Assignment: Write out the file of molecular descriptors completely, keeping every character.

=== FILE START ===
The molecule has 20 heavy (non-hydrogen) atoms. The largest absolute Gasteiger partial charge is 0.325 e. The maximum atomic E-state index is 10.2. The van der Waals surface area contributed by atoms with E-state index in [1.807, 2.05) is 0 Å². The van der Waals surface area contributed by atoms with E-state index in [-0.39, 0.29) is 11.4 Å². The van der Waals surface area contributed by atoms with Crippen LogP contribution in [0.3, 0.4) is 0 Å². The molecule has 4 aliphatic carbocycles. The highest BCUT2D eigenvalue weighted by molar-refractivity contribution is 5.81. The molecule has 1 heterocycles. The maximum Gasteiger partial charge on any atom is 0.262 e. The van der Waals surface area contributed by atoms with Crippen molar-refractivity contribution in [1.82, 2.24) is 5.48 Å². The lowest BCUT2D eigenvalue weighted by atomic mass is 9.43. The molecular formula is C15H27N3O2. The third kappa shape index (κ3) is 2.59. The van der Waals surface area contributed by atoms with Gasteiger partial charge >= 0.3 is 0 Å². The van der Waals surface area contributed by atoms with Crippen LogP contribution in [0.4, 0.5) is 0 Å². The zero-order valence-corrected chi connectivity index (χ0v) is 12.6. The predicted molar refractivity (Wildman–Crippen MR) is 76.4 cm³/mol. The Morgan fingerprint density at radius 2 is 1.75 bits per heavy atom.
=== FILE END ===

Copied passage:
The molecule has 20 heavy (non-hydrogen) atoms. The largest absolute Gasteiger partial charge is 0.325 e. The maximum atomic E-state index is 10.2. The van der Waals surface area contributed by atoms with E-state index in [1.807, 2.05) is 0 Å². The van der Waals surface area contributed by atoms with E-state index in [-0.39, 0.29) is 11.4 Å². The van der Waals surface area contributed by atoms with Crippen LogP contribution in [0.3, 0.4) is 0 Å². The molecule has 4 aliphatic carbocycles. The highest BCUT2D eigenvalue weighted by molar-refractivity contribution is 5.81. The molecule has 1 heterocycles. The maximum Gasteiger partial charge on any atom is 0.262 e. The van der Waals surface area contributed by atoms with Crippen molar-refractivity contribution in [1.82, 2.24) is 5.48 Å². The lowest BCUT2D eigenvalue weighted by atomic mass is 9.43. The molecular formula is C15H27N3O2. The third kappa shape index (κ3) is 2.59. The van der Waals surface area contributed by atoms with Gasteiger partial charge >= 0.3 is 0 Å². The van der Waals surface area contributed by atoms with Crippen LogP contribution in [0.4, 0.5) is 0 Å². The zero-order valence-corrected chi connectivity index (χ0v) is 12.6. The predicted molar refractivity (Wildman–Crippen MR) is 76.4 cm³/mol. The Morgan fingerprint density at radius 2 is 1.75 bits per heavy atom.